Today, the front lines of conflict are defined by geographical/geopolitical "shatter zones". These are geographical areas of the world where multiple destabilizing factors come together and make for a very unstable and explosive situation. To give an example, one such shatter zone includes my native land of Pakistan, and I especially loved this statement which made me crack up in (hopelessly cynical) laughter:

Of course, the worst nightmare on the subcontinent is Pakistan, whose dysfunction is directly the result of its utter lack of geographic logic.
As I kept reading, it became more apparent to me why Persia's history is specifically mentioned in the Quran:

It is not an accident that Iran was the ancient world’s first superpower. There was a certain geographic logic to it. Iran is the greater Middle East’s universal joint, tightly fused to all of the outer cores.

The author of this article is not just a well known journalist but also a member of a strategic think tank. The reason he wrote the article becomes clear in its conclusion, which seeks to provide a solution to the Iranian Crises. He posits that the only thing America can do is to try and "contain" Iran, as the West "contained" the Soviet Union.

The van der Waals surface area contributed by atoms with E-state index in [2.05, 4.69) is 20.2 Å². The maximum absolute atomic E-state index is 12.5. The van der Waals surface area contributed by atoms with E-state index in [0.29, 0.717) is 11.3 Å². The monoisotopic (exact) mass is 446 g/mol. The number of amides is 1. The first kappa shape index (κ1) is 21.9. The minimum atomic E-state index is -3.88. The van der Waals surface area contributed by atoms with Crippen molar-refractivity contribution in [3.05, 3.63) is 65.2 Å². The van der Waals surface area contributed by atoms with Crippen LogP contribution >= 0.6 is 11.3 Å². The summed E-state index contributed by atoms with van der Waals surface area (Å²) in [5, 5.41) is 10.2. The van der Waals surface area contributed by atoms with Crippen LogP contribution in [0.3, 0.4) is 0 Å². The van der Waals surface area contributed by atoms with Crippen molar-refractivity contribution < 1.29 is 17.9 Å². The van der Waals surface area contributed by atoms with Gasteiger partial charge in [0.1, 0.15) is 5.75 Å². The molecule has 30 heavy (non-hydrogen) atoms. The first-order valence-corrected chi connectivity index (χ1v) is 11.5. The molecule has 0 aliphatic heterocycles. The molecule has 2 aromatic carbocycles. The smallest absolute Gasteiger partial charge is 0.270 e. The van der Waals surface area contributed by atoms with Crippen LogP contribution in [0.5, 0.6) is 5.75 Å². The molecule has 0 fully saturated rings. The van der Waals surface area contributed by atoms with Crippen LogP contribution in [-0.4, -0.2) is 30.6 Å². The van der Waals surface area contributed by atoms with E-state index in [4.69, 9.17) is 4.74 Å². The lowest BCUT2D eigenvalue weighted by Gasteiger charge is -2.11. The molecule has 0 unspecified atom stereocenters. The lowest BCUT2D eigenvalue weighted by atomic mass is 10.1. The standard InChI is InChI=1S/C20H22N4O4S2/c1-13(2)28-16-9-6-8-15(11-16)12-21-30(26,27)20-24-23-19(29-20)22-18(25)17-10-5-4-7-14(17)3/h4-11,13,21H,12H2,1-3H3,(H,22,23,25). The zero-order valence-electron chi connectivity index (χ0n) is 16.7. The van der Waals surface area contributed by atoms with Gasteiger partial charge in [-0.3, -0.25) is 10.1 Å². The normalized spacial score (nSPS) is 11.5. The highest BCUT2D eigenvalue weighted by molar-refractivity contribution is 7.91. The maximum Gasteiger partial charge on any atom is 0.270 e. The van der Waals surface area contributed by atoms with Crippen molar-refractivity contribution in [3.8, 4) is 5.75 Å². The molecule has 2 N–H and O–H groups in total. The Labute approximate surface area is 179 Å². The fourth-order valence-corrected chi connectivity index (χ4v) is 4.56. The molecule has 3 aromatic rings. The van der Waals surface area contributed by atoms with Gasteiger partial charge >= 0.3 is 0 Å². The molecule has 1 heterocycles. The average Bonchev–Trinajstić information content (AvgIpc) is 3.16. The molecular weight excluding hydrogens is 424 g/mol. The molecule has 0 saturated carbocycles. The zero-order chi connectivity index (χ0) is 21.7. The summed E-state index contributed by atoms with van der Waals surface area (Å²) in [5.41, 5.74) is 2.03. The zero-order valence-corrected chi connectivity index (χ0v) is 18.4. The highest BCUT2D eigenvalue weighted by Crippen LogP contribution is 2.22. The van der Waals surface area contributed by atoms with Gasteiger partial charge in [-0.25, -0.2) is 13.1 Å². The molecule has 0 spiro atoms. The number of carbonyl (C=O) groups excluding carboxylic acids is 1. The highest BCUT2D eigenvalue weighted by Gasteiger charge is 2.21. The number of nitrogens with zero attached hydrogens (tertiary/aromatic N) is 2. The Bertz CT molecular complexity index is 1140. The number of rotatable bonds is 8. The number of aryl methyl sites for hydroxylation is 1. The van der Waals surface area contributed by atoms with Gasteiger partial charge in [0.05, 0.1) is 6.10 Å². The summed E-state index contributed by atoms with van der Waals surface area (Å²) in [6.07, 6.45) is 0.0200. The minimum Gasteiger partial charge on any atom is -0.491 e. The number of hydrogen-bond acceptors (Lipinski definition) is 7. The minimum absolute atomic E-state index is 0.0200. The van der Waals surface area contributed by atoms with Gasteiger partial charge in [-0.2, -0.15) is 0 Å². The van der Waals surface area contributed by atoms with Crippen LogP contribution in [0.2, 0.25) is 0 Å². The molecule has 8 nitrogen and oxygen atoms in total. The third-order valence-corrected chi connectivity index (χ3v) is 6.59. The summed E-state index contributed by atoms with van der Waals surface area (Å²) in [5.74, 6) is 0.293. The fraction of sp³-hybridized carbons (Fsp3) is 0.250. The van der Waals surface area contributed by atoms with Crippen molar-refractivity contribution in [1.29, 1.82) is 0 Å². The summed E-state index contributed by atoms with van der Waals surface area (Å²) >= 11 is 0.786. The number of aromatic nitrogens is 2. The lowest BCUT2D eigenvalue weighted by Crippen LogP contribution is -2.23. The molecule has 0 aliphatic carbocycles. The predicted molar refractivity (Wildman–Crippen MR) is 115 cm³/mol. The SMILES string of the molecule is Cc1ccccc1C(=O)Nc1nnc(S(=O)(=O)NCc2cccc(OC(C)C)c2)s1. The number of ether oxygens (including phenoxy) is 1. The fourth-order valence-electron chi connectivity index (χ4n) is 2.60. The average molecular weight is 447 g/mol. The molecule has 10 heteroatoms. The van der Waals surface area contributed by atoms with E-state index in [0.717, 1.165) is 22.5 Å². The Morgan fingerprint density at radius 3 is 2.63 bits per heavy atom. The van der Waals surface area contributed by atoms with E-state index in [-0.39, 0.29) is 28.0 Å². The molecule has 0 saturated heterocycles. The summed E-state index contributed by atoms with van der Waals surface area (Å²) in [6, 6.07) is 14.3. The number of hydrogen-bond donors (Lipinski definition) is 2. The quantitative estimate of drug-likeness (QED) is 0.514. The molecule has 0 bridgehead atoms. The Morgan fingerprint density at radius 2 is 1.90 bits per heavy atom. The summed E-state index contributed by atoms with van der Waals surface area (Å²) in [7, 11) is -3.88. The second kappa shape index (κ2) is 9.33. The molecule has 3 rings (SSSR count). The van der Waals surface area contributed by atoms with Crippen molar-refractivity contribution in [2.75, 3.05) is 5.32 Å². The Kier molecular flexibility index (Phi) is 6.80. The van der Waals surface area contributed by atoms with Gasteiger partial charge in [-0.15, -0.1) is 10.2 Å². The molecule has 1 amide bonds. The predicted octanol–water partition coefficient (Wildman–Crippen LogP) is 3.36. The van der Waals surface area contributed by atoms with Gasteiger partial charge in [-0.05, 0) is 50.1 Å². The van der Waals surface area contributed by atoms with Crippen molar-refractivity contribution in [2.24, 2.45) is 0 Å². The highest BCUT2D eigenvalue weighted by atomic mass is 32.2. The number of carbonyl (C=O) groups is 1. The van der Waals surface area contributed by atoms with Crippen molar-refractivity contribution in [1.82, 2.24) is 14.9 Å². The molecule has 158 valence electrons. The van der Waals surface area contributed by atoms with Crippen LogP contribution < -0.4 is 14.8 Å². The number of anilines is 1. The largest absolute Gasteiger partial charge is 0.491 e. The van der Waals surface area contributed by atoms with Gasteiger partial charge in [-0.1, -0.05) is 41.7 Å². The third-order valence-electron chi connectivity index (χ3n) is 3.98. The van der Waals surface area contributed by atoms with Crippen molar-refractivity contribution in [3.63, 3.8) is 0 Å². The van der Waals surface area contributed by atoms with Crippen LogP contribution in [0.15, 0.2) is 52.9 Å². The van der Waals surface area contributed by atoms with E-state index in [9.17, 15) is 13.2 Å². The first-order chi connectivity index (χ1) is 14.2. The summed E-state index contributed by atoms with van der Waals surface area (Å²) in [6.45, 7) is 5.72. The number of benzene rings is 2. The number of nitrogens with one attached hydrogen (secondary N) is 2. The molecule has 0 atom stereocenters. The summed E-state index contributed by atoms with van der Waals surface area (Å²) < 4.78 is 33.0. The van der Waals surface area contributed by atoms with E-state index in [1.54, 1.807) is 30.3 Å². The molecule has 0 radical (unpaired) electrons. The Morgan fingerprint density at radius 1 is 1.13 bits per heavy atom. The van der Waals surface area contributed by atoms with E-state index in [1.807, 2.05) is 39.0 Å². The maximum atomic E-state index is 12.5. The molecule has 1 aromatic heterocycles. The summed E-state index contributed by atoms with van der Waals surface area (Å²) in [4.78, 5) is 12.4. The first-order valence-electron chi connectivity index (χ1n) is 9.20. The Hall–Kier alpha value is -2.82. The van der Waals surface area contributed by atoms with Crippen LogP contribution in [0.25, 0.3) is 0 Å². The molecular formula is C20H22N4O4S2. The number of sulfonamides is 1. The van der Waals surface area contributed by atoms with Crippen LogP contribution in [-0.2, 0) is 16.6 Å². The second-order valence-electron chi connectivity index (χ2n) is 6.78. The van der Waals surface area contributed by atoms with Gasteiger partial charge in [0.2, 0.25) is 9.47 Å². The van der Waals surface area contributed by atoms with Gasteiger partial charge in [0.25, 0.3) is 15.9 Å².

The problem; however, is that Kaplan has already shown how the many shatter zones around the region simply can not be "contained". It isn't about Iran anymore, the collective factors and dangers are piling up, one on top of another. The end result seems to be in line with a "geographical determinism" which Kaplan states early on, always ran contrary to the liberal notions of politics. Maybe this is why he titled his article "The Revenge of Geography"...

The problem with politics is that there are no prophecies, only predictions. So I will end by stating one which, (seems clear to me) is close to fulfillment. As the King (a devout follower of Zoroaster/Zarathustra, the Persian prophet) finished building the wall at Derbent, which "contained" the marauding destruction, he warned the people thus: "when the promise of my Lord comes to pass, He will make it into dust; and the promise of my Lord is ever true." (18:98) And once the "containment" fails, the resulting conflict will bring about the End, described in the following verse of the Quran.
And on that day We shall let some of them surge against others (in conflict), and the Trumpet will be blown. Then We shall gather them all together.